In what has been described as a possible game changer for patients suffering Alzheimer's disease, an experimental drug aducanumab given once a month for a year to patients in a clinical trial was found to clear the brain of protein (amyloid) plaques which are believed to play a key role in disrupting cellular processes and nerve cell communication processes in the brain. These plaques are commonly seen in aging brains but Alzheimer’s patients tend to have much more of these plaques.
|One of the hallmarks of Alzheimer's disease is the accumulation |
of amyloid plaquesbetween nerve cells (neurons) in the brain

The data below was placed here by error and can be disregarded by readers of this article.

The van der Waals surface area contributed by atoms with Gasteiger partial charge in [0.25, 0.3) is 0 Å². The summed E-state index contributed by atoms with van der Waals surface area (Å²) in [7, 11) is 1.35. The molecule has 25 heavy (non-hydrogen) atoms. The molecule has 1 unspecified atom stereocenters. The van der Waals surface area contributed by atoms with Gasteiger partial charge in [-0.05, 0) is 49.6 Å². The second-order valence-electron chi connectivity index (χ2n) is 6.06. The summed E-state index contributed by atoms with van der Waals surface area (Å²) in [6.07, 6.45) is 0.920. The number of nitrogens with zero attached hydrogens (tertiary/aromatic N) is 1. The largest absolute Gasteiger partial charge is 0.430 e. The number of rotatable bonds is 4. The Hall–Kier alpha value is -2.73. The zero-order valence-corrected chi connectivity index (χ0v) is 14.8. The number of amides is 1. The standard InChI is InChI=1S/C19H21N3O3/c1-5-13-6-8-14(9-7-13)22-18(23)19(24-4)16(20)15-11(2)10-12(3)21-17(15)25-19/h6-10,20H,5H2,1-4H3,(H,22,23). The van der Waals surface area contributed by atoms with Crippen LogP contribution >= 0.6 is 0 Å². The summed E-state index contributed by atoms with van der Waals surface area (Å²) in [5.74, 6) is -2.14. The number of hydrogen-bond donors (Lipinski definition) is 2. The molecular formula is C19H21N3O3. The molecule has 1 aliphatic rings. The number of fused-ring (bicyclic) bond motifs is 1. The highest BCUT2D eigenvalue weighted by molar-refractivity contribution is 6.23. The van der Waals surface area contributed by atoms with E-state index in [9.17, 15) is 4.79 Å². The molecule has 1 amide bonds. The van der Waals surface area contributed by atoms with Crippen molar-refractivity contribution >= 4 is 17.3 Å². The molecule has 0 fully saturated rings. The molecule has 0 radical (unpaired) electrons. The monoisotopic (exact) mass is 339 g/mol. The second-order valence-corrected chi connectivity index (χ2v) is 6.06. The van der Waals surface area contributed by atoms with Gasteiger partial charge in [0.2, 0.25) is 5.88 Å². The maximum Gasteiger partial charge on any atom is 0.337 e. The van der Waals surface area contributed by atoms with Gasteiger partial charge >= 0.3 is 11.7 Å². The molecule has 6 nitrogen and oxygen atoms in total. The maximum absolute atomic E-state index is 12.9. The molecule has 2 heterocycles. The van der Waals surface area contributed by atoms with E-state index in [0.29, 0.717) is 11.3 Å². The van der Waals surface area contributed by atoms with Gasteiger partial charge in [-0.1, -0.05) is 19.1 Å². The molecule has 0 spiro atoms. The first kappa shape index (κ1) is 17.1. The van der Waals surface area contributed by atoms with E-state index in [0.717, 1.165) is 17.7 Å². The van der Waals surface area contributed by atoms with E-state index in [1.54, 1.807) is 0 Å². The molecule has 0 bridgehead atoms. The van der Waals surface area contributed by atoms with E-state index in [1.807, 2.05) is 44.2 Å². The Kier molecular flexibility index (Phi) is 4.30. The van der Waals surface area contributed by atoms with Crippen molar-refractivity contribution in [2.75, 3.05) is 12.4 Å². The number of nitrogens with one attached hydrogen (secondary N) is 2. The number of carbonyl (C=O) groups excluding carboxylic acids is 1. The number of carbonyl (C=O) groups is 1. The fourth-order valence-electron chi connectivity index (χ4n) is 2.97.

The study included 165 participants divided into 4 groups and treated with an intravenous infusion of either aducanumab or a placebo for over 54 weeks. The 4 groups of patients received 4 different doses of the experimental drug and PET brain scans showed reduction in plaques at all doses and duration with the greatest reduction observed in the highest dose group.
Of course, the fact that the study involved just a handful of patients is something to be mindful of before making any firm conclusions, as well as how much this plaque reduction translates to cognitive benefit for the patient. The researchers are mindful of the fact that many other Alzheimer’s drugs have appeared promising but never lived up.
It is known that these plaques begin to build up in Alzheimer’s patients’ years before the onset of symptoms. It is therefore encouraging that the plaques in the patients observed to have taken 20 years to accumulate were removed in a 12 month period.